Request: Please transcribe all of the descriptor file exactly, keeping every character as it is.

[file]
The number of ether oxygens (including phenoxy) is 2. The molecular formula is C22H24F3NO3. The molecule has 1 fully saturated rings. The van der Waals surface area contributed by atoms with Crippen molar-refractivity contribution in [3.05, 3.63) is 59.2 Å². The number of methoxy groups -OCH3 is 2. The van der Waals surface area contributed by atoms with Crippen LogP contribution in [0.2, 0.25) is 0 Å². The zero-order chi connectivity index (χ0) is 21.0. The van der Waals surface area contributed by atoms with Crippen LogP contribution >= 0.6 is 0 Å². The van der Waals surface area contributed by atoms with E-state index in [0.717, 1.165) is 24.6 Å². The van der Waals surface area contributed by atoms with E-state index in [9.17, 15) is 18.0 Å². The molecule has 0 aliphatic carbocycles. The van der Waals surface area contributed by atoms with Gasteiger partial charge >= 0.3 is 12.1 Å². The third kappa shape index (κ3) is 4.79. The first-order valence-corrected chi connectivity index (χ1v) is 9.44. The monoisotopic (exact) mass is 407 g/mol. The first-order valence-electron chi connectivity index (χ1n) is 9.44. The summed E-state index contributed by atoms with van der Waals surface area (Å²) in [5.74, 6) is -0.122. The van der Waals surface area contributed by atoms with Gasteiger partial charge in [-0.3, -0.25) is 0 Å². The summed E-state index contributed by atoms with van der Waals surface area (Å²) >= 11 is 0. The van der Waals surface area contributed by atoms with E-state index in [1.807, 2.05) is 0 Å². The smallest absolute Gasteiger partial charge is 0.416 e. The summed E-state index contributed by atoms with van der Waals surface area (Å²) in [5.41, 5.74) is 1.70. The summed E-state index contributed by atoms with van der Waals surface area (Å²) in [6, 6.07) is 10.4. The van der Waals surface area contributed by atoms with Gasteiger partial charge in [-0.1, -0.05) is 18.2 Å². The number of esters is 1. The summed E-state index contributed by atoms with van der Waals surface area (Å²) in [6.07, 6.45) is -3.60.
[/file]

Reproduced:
The number of ether oxygens (including phenoxy) is 2. The molecular formula is C22H24F3NO3. The molecule has 1 fully saturated rings. The van der Waals surface area contributed by atoms with Crippen molar-refractivity contribution in [3.05, 3.63) is 59.2 Å². The number of methoxy groups -OCH3 is 2. The van der Waals surface area contributed by atoms with Crippen LogP contribution in [0.2, 0.25) is 0 Å². The zero-order chi connectivity index (χ0) is 21.0. The van der Waals surface area contributed by atoms with Crippen LogP contribution >= 0.6 is 0 Å². The van der Waals surface area contributed by atoms with E-state index in [0.717, 1.165) is 24.6 Å². The van der Waals surface area contributed by atoms with E-state index in [9.17, 15) is 18.0 Å². The molecule has 0 aliphatic carbocycles. The van der Waals surface area contributed by atoms with Gasteiger partial charge >= 0.3 is 12.1 Å². The third kappa shape index (κ3) is 4.79. The first-order valence-corrected chi connectivity index (χ1v) is 9.44. The monoisotopic (exact) mass is 407 g/mol. The first-order valence-electron chi connectivity index (χ1n) is 9.44. The summed E-state index contributed by atoms with van der Waals surface area (Å²) in [5.74, 6) is -0.122. The van der Waals surface area contributed by atoms with Gasteiger partial charge in [-0.3, -0.25) is 0 Å². The summed E-state index contributed by atoms with van der Waals surface area (Å²) >= 11 is 0. The van der Waals surface area contributed by atoms with E-state index in [1.807, 2.05) is 0 Å². The smallest absolute Gasteiger partial charge is 0.416 e. The summed E-state index contributed by atoms with van der Waals surface area (Å²) in [5.41, 5.74) is 1.70. The summed E-state index contributed by atoms with van der Waals surface area (Å²) in [6, 6.07) is 10.4. The van der Waals surface area contributed by atoms with Gasteiger partial charge in [-0.1, -0.05) is 18.2 Å². The number of esters is 1. The summed E-state index contributed by atoms with van der Waals surface area (Å²) in [6.07, 6.45) is -3.60.